Themed ‘Stillness and Distance’ this year, the annual Kuala Lumpur International Photoawards (KLPA) brings forth a deluge of portraits with great storytelling and antithetical trends.
Kathrin Tschirner, Germany
Sex work often presents a choice-coercion dichotomy. Here, we’re off ered a fragment of the criminalised industry seen from an eye that didn’t judge. The woman in this photo, Sabine, poses with a certain confidence, that she should be permitted the dignity to feel empowered by her choices regardless of her social or economic circumstances. Selling sex isn’t always a low-hanging fruit to survival, but for those who are systematically victimised and abused, it might be the only way to stay alive.
Part of a series that depicts the sex work around Kurfürstenstraße in Berlin, Germany.
Iraida Arsova, Russia
Brothers Kutsenok and Nikita Maksim are twins – who are as alike as two people can be – with very distinct individual personalities. One of the boys covers his face as if enduring the scrutiny, or he could just be sleepy. The antique backdrop pushes a quality of ambiguity and nostalgia (is the colour tone intentional?), preserving a rare moment of innocence.
Female masker Christian alias Chrissie Seams
Corinna Kern, South Africa
Female masking, an outlet for a heterosexual man to live out his female side and latex fetish, has always existed on the fringe of society. Chrissie Seams isn’t gravitated towards womanhood, but more so towards the possibility to recreate an identity or a new skin he’s comfortable to live in.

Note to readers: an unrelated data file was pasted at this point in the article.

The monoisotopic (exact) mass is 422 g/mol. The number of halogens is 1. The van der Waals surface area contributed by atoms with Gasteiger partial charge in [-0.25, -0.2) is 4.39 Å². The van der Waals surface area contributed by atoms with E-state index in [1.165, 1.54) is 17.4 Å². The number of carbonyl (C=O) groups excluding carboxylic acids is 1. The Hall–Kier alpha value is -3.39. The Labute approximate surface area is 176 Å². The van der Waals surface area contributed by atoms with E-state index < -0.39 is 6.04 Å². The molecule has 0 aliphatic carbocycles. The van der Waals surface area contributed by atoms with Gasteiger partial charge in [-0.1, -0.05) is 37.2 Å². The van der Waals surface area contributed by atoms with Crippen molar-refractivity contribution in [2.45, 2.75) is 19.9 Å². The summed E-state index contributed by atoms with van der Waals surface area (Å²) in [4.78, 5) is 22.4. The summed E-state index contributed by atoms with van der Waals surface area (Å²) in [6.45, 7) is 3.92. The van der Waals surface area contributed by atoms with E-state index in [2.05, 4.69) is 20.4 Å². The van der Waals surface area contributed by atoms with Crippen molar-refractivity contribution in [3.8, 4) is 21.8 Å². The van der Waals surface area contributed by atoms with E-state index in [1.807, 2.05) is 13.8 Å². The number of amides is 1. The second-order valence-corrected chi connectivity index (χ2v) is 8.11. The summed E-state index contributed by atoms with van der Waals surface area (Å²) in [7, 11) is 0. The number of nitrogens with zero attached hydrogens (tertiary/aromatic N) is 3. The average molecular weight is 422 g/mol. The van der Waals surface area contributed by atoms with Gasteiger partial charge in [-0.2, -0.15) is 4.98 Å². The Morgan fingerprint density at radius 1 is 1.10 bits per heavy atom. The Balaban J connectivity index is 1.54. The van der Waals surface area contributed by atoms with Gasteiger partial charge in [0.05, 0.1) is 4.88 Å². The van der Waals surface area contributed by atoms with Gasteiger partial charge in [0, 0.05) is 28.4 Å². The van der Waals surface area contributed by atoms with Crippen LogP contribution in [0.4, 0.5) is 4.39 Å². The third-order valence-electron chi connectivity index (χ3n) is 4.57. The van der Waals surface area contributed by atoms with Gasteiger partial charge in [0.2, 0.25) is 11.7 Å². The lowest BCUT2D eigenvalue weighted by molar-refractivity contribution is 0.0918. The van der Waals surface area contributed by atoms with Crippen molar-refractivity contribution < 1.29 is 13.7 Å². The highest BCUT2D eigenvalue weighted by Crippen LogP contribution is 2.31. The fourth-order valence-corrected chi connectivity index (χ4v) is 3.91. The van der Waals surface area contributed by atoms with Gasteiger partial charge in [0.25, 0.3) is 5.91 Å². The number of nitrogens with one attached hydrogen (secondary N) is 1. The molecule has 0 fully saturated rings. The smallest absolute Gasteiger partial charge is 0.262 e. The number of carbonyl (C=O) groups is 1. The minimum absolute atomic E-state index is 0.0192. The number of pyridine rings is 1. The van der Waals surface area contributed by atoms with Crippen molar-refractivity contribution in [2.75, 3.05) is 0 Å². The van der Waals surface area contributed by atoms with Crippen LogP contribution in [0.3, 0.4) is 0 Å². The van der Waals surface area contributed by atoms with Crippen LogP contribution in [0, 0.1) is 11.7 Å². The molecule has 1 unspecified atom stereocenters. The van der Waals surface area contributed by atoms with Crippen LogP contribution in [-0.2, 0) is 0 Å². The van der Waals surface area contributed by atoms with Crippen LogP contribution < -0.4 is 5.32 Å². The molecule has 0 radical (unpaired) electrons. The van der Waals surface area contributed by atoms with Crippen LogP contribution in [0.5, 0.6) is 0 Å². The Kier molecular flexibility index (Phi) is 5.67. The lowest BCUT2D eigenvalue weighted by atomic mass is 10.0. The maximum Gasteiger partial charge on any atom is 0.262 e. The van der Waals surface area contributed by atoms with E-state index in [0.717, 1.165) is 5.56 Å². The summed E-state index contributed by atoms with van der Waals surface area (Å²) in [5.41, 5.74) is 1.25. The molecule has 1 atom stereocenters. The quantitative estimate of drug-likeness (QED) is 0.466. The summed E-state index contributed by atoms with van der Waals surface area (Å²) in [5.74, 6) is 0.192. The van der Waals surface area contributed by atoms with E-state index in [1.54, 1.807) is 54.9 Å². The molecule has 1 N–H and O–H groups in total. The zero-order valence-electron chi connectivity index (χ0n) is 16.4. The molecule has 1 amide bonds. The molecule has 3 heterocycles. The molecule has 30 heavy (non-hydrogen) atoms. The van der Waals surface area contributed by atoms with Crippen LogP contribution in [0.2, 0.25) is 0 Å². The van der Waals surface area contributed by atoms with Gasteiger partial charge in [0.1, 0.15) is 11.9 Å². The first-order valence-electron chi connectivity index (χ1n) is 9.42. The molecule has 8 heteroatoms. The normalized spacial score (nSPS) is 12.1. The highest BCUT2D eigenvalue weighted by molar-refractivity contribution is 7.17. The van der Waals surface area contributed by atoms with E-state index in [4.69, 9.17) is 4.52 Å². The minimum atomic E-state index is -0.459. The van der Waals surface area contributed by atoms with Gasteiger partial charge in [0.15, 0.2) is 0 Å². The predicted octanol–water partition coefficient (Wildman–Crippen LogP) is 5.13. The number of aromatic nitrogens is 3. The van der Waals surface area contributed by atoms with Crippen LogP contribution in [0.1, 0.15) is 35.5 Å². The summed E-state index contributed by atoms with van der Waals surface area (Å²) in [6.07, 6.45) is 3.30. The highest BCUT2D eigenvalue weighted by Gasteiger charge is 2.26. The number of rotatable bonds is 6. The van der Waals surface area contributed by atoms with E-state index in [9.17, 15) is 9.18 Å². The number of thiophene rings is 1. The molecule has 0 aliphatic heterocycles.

Adrien Tache, France
The owner of a Burkinabe photography studio sits calmly in his workspace, which seems to document the passage of time, surrounded by torn posters, clichéd waterfall backdrops, a grubby zinc roof and a stash of Kodak packages on the side. Kodak, like traditional photo studios, always thought people would never part with hard prints. And that led to its demise.
What other jurors said: Amber Terranova (Special Select Juror)
Marketing manager for Schilt Publishing, executive director of Screen, independent photo editor
In Heiko Tiemann’s portrait, ‘Boy with Drape’ from the ‘Infliction’ series, I was struck by the palpable sense of awareness in the subject’s eyes and a willingness to confront the viewer in a manner of being brave. For me, the image spoke to identity and personal or social struggles for youth in different corners of the world.
What other jurors said: Eiffel Chong (Southeast Asian Entries Juror)
‘Gertrude Lesch, Marburger Land’ from Eric Schuett’s ongoing project since 2008, titled ‘Village Queens’. The moment I saw the photo, I thought of how the Grimm Brothers’ writings came alive. Seeing that the brothers were Germans themselves, what if the folklore they collected and published back in the 19th century were, in fact, real life stories of people? What if the old lady sitting by herself is the Evil Queen in ‘Snow White’? She has indeed grown old and is no longer the fairest of ‘em all.
What other jurors said: Cheryl J Hoffmann (Juror)
Global-citizen photographer, and mentor at Exposure + Photo Mentor Program
This is one image (titled ‘Seve with her son Pasha. Syrians refugees going to Germany’) that didn’t make the finalists despite my urging. It’s a grainy, under exposed portrait of a refugee mother, alone, in the dark of night, sitting ever so still and staring into the camera. A small child has become a blur in her arms. There is such an intense stillness in the moment that I held my breath. The idea of distance is imbued in the image, from the sense of separation of place and of lost identity, to the obvious, emotionally-charged space between the photographer and the woman. Congratulations to Carlos Folgoso Sueiro for submitting such a beautiful image.